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Box Office: ‘After Midnight’ Jazzes Up Broadway Blues

'After Midnight'
Adriane Lenox in "After Midnight." The Broadway musical, conceived by Jack Viertel, is staged by Warren Carlyle. Source: Matthew Murphy/O&M Co. via Bloomberg

Nov. 12 (Bloomberg) -- “Big Fish,” the fall’s most anticipated musical, announced that it will close on Dec. 29 after just 132 performances (including previews).

That makes it the fifth flop of the new Broadway season and, at a likely loss of its entire $16 million capitalization, the most expensive.

“A Time to Kill” will close Sunday after 58 total performances. And the producers of “First Date,” a hit in Seattle before coming east, will wait until New Year’s to throw in the towel. It will close on Jan. 5 after 208 performances. “Soul Doctor” and “Let It Be” closed earlier following brief runs.

For most of Broadway, on the other hand, it was a week full of good news. “After Midnight,” a song-and-dance revue recalling the glory days of Harlem nightclubs, dazzled the critics and saw an increase of $214,204 at the Brooks Atkinson box office, according to figures released yesterday by the Broadway League, a producers’ trade group.

Comedian Billy Crystal returned to the Theater District with a reprise of “700 Sundays,” his autobiographical one-man show and took in $1,147,436 -- which was $35,650 more than its potential for six preview performances.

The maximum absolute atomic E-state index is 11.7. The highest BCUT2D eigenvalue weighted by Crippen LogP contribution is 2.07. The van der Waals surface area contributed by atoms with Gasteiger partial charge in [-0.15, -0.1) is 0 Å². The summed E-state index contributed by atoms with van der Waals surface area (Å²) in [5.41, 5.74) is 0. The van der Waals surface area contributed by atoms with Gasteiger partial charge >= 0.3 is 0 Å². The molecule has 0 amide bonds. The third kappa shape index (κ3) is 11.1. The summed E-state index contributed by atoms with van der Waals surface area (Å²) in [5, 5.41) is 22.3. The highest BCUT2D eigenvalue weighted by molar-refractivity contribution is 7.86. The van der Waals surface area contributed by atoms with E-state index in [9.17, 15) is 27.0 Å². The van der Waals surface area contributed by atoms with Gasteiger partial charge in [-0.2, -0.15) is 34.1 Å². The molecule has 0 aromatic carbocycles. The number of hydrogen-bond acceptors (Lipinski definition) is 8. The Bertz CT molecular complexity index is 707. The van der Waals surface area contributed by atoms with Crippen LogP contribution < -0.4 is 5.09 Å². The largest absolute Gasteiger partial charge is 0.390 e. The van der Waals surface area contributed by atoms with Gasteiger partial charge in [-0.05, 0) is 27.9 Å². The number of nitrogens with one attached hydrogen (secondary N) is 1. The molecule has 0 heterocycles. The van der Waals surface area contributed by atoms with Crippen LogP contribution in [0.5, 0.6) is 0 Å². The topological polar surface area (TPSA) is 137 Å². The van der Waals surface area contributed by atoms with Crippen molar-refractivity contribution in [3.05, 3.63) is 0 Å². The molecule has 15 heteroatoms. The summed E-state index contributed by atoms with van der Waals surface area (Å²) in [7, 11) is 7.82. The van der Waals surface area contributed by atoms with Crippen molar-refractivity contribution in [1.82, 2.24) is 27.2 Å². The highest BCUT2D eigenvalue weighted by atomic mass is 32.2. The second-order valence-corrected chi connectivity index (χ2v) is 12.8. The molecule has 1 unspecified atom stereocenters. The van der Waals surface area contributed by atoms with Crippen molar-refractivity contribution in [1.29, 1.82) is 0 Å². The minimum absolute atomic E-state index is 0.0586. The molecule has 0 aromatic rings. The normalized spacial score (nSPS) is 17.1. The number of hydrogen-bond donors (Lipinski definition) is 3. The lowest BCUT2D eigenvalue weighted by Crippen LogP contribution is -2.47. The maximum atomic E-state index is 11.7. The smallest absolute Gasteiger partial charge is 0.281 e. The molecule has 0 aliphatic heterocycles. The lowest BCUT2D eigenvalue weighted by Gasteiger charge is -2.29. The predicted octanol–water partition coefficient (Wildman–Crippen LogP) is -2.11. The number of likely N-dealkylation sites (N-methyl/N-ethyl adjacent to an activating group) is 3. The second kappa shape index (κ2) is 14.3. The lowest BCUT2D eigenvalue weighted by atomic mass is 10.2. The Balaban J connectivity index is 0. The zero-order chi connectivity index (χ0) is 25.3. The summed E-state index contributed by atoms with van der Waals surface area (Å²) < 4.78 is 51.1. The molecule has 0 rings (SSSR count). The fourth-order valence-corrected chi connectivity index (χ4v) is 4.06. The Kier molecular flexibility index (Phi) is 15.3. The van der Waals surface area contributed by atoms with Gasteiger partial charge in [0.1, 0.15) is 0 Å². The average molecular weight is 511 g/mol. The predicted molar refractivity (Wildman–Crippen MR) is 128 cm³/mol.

Another newcomer, repertory performances of Shakespeare’s “Richard III” and “Twelfth Night” starring Mark Rylance opened Sunday to unanimous raves from the critics and played to 98 percent of capacity at the Belasco Theatre. The shows, with all-male casts, run until February.

Continuing their standing-room-only runs going into the holiday season were “Betrayal,” “Kinky Boots,” “The Book of Mormon,” “The Lion King” and “Wicked.”

Muse highlights include James S. Russell on architecture and Dan Akst on books.

To contact the reporter on this story: Jeremy Gerard in New York at jgerard2@bloomberg.net

To contact the editor responsible for this story: Manuela Hoelterhoff at mhoelterhoff@bloomberg.net

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